How is Luke 4:5-6 to be reconciled with Daniel 4:17? Daniel says God gives the kingdoms of men to whomever He chooses. Satan, however, told Jesus, during one temptation, “All this authority I will give you, and their glory; for this has been delivered to me, and I will give it to whomever I wish.”
There are a several things about the temptation account that intrigue us, and about which we would like to know more. The alleged conflict between Daniel 4:17 and Luke 4:5-6, however, is not insurmountable. There are several fundamental propositions that assist the Bible student in putting this matter into sharper focus.
The Sovereignty of God
God is sovereign over all created beings (cf. Rev. 4:11). The term “sovereign” has to do with Jehovah’s right to exercise authority over all his creation according to the pleasure of his will (Psa. 115:3). The earth is his, and the fullness thereof (Psa. 24:1).
No one has a right to dispute with God about how he exercises his will (Isa. 45:9; Dan. 4:35). This is one of the profound lessons from the book of Job (see 38:2; 40:8). Moreover, the Lord’s ways are beyond human analysis (Rom. 11:33).
Satan is Subject to God’s Permissive Will
Though Satan is the adversary of God and man (1 Pet. 5:8), and a constant enemy (Mt. 13:28), the Lord, consistent with his own plan, has allowed the devil a certain latitude of operation. This reality is well illustrated in the book of Job. Satan could not have brought affliction upon the patriarch of Uz, except for the permission of God. “And Jehovah said unto Satan, Behold all that he has is in your power: only upon himself put not forth your hand” (Job 1:12). There is both permission, and the restriction of operation, within this passage.
Satan: The Tempter of Man
Satan has been allowed the power of temptation over men. Matthew referred to him as “the tempter” (Mt. 4:3). The present tense participle form in the Greek text suggests a characteristic activity on the part of this foe (cf. 1 Pet. 5:8).
But he cannot overpower us against our will. It is possible to resist him (Jas. 4:7). We are not forced to yield to temptation; providential ways of escape are available to us (1 Cor. 10:13). It is a tragic reality, however, that we frequently do not pursue the escape route.
Satan: An Evil Influence on Nations
A consideration of several passages of scripture forces one to the conclusion that God has allowed Satan to exert his influence upon nations as well as individuals. The devil is characterized as the “ruler of this world” (Jn. 12:31), and the “god of this world” (2 Cor. 4:4).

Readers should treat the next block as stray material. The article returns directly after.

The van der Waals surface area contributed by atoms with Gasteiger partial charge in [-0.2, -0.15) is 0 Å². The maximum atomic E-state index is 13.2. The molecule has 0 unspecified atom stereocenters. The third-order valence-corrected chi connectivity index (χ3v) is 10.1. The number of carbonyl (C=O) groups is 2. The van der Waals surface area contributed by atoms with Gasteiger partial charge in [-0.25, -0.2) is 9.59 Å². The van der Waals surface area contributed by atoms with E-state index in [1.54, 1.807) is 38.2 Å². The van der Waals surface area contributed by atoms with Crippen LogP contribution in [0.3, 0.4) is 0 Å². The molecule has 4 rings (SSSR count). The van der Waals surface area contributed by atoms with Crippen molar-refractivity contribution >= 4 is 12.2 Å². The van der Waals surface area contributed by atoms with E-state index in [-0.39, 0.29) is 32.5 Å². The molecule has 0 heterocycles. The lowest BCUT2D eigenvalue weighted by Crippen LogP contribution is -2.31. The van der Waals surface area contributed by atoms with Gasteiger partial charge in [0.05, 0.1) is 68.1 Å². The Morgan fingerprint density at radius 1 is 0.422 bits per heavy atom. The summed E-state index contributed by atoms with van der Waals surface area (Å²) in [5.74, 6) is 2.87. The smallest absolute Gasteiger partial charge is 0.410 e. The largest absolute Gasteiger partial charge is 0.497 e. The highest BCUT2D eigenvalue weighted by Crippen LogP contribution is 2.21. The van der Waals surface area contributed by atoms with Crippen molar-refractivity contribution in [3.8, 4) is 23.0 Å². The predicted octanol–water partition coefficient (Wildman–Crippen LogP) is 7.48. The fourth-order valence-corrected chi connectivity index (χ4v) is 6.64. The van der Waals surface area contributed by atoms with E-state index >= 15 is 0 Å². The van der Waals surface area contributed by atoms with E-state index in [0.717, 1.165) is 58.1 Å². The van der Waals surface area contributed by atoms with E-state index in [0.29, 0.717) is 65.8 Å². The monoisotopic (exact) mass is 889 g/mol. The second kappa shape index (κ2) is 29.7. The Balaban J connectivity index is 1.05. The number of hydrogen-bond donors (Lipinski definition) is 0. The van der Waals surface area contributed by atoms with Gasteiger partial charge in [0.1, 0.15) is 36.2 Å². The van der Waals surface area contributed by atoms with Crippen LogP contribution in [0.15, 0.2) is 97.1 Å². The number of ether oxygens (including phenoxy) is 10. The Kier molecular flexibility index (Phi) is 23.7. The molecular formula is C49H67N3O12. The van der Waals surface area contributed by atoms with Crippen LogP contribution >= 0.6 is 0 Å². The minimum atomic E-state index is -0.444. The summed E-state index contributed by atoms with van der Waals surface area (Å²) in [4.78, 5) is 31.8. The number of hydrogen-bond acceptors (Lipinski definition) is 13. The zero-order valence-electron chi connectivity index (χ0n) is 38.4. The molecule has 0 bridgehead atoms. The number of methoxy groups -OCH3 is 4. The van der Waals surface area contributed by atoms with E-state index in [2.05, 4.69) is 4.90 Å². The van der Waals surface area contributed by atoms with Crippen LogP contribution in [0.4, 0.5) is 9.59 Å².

The malignant politico-religious force described by Paul in 2 Thessalonians, chapter 2, is said to be “according to the working of Satan” (v. 9). Yet, significantly, such was by the concession of God. The expression “God sendeth” (v. 11) is an idiom which signifies permission — not the actual dispatch of a lie (cf. Tit. 1:2; Heb. 6:18).
Moreover, in the book of Revelation it is the “dragon” (Satan — 20:2) who empowers the “beast” (certain political forces) in his opposition to God’s people (Rev. 13:4).
God is sovereign
So, what are we to make of these facts? The following conclusions seem certain.
- God is ultimately in control of all earthly powers. He rules as sovereign. Civil governments are under the Lord’s supreme power (Rom. 13:1).
- Satan has been allowed a certain domain of temptation in a world where man possesses the gift of “freedom of choice.”
- The human family has surrendered much to Satan — both as individuals, and collectively as nations. Humanity, through its sinfulness, has “delivered” much to the “enemy.”
The final point then is this. There is no conflict between Daniel 4:17 and Luke 4:5-6. These passages approach governmental control from different perspectives. The former affirms Jehovah’s supreme sovereignty over all international affairs, while the latter takes note of the permissive will of God, and, in terms of moral responsibility, the surrender of humanity to the wiles of Satan.